Winter Driving Essentials
Winter Driving Essentials
These are the Top 10 items I take with me on winter road-trips.
Anytime we get in the car it is a minimum of 20 minutes drive time…usually 45. Throw in a trip to Seattle and a good day is 5 and a half hours. Anything that won’t be damaged by freezing temperatures goes into the car around Halloween. Anything else is as needed.
1. Tire Chains
Normally, if conditions call for chains, I stay home.
That’s not to say I could be in town, 40 minutes away, and have weather go down hill quickly.
Always in the car. Especially if we are going over the mountain passes. Either to MT or to Western WA.
I have been known to leave a sleeping bag or two also. If you get stuck while they do avalanche control you don’t want to run your gas gauge down trying to stay warm.
3. First Aid Kit
This really goes without saying. I have kids. I always need a bandaid or neosporin.
4. Thermos of coffee
OK, So I don’t drive around with this in my car all winter. But you can bet me it will be on our 6 hour drives to Seattle. Again, you don’t want to get caught on the pass without either this or a thermos of hot chocolate.
Stay hydrated. This is more frugal for me than anything. We all have our own water bottles and I fill them before we leave. Most gas stations will let you refill, for free, using the water on the soda fountain.
In case you get stuck behind a slide off or the like. Nothing worse than crabby kids due to hunger.
7. De-icing windshield fluid
In summer I buy the bug kind, in winter I buy the ‘good to -20’ kind. This is a safety issue and I like to keep some in the car in case I run out.
8. Cell Phone Charger
When mom went into the hospital the first time my cell died from so many calls. My charger wasn’t in my car. I never leave the house with my phone low. Winter or otherwise. You can get this nifty battery size charger too. Fits in your BOB or EDC
9. This should be #1 A FULL TANK OF GAS!
I don’t let my car get below half tank in winter. Especially if there is a storm warning. Again, it comes down to ‘what if’ you get stuck behind an accident or you, God forbid, slide off the road. You need to stay warm.
10. Ice Scraper
Not your debit card. I drive a Suburban and need a long handle…It doesn’t help that I am on 5’4″.
Did I forget anything?
Please leave your suggestions in the comments.
Follow Mama Kautz on Facebook, Twitter, and Pinterest
Do you need Essential Oils of your own?
You can send me an e-mail and I will personally assist
you in choosing the best oils to fit your needs.
You can also visit my store.
Please use discretion if using oils.
I am not a doctor and can not diagnose or treat what ails ya.
I can just give my advice. Essential Oils have yet to be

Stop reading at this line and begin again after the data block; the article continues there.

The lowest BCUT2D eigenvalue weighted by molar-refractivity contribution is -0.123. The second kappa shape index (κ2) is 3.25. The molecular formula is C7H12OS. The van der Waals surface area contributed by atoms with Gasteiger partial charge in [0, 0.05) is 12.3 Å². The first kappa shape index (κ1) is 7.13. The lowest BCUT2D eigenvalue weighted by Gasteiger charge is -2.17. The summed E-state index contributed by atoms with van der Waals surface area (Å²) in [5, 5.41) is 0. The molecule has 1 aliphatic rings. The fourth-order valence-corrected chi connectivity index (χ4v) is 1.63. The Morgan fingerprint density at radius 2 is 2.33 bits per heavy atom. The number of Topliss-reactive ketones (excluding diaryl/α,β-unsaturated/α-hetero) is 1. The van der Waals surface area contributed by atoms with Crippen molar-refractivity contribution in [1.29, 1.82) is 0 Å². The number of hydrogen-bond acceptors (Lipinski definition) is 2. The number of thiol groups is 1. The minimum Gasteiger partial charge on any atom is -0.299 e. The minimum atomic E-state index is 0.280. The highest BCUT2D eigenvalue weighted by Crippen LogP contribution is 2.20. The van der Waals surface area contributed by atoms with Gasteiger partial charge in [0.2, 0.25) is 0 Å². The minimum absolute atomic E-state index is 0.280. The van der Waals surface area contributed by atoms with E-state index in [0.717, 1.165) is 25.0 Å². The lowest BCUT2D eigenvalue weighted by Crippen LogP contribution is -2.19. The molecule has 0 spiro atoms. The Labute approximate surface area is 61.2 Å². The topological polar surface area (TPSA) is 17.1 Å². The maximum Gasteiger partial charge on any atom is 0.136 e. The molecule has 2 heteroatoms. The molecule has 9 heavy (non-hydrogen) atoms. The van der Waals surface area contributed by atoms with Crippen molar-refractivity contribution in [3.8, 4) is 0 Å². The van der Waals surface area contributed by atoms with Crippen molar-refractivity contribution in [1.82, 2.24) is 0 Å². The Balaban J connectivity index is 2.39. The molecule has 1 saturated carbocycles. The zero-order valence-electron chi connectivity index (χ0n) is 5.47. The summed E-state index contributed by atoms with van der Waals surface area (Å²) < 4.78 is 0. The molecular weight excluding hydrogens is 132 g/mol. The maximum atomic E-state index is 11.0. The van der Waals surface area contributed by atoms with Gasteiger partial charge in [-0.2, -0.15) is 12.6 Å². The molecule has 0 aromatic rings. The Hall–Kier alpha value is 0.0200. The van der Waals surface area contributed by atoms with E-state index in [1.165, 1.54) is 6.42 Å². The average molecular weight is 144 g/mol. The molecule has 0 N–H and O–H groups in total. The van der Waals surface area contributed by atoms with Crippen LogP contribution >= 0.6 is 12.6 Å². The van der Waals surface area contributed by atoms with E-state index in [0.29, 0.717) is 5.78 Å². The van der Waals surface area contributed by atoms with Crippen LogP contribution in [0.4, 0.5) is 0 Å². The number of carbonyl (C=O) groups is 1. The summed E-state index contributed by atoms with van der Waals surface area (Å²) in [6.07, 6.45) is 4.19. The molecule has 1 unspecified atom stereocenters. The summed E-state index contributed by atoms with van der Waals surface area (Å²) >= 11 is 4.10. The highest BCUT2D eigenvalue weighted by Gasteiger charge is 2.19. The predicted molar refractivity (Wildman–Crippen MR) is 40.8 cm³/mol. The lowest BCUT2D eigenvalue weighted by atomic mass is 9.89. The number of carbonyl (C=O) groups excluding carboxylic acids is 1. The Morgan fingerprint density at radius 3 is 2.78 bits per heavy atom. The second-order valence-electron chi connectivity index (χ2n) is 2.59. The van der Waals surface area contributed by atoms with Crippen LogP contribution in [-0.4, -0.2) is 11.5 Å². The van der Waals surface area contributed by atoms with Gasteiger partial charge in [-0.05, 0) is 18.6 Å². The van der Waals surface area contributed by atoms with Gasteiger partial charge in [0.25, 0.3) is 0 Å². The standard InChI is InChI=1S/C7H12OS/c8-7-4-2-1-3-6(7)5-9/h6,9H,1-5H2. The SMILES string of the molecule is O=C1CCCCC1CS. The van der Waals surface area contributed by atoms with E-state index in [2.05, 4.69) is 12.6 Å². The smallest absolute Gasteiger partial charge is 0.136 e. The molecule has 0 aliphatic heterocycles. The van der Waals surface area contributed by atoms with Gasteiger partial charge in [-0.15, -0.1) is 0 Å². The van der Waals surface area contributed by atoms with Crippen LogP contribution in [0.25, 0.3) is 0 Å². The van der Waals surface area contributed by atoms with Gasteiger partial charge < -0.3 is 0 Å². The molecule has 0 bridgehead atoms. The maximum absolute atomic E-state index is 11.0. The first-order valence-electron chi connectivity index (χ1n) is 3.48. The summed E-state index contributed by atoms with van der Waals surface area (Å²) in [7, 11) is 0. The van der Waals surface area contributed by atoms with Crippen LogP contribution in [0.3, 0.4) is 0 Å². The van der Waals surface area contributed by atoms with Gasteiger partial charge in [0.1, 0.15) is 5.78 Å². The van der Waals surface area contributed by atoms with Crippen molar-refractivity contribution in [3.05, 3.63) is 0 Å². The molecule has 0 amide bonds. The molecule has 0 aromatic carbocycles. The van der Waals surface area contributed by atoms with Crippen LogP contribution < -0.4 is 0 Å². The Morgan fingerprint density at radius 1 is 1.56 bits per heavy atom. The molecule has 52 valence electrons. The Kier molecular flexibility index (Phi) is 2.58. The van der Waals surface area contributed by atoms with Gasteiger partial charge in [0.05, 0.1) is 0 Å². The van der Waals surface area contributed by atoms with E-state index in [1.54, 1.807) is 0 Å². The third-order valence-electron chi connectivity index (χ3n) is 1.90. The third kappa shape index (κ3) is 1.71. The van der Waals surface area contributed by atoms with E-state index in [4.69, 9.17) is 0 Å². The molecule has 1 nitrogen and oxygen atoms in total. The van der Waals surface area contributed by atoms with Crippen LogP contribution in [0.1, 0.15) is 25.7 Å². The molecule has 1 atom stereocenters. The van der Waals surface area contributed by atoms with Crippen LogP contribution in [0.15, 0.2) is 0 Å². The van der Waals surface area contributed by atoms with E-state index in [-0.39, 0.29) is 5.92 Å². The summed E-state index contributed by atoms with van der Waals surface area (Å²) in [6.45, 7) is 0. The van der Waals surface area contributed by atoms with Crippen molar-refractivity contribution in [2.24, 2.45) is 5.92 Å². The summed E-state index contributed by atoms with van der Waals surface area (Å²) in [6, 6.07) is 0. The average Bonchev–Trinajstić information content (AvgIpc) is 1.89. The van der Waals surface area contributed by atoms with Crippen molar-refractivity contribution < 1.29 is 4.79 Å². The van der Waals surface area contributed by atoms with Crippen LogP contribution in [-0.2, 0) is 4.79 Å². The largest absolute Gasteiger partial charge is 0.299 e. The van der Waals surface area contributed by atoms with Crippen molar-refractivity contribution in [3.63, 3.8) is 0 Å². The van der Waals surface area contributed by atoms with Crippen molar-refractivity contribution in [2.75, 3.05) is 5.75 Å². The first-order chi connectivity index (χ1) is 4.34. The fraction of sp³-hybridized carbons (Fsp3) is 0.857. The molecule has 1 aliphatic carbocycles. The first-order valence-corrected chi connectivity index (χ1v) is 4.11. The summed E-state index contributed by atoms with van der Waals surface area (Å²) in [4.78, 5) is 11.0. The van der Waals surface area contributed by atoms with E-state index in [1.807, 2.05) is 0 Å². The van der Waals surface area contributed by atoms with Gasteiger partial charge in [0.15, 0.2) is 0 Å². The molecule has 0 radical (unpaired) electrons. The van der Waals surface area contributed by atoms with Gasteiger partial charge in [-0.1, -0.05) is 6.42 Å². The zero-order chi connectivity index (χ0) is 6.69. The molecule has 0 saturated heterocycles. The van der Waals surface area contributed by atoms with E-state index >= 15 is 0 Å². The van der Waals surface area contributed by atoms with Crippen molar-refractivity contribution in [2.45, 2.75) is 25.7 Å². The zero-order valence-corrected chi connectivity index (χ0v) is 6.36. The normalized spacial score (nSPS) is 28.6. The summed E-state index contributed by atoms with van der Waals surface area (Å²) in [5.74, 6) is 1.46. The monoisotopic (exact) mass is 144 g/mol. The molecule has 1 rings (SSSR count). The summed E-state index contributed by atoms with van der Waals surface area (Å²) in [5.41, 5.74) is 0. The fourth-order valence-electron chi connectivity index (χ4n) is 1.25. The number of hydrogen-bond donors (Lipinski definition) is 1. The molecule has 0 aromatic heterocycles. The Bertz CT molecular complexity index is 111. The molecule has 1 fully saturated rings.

approved by the FDA.
Coffee!! A must have 🙂 I change my car preps with the seasons. A few things I carry with me that didn’t make your list are: 1. A snow shovel, mine is full sized but I think a folding camp type would do. I would use it to keep my exhaust free of snow so fumes don’t back up into the car. Also, if you are stuck and going to be there a while keeping the area around the car clear serves two purposes, one if you are say in a ditch or other wise stuck and need to be pulled out it will be much easier to hook a tow chain or tow truck to your vehicle. Two, in the case of the 7 foot snow fall in the buffalo, NY area cars that were stranded on the road and completely covered got shredded by municipal snowplows. So if you are going to remain with your vehicle you want it to be able to be seen. I also keep a stash of Mylar blankets and 18 hour heat packs/hand warmers with me. I also keep candles and some tin cans to burn them in. These are all small items that can be place in the trunk. One more thing for us girls out there, if you work in an office setting and wear skirts and dress shoes to work, throw a pair of boots and pants in your car 🙂 I hope we all get where we are going this winter and never need any of this stuff, drive safe and keep the rubber side down. Happy holidays!!
Great ideas!! Duh on the shovel.
Toilet paper. More than once have I had to dive into the woodline to relive myself. Nobody wants to use leaves or pieces of clothing for that task.
It didn’t make the list, but it is in the console 🙂
I like this reminder best: Everyone is a beginning driver in the first two storms of the season.
Ha! I love Dave’s observation, “Everyone is a beginning driver in the first two storms of the season”. No kidding! Quite literally words to live by!
Especially living where you do, in addition to the gear you and your commenters mention above, a basic vehicle-EDC kit (one kept permanently on-board) should include the following gear (Note: This list is merely my own suggestion for a rudimentary vehicle-EDC kit. It is not intended to be a complete survival-gear list…each of us should consider putting together his/her own GHB kit and keeping it with, when you travel). Here you go:
-flashlight/s with fresh spare batteries,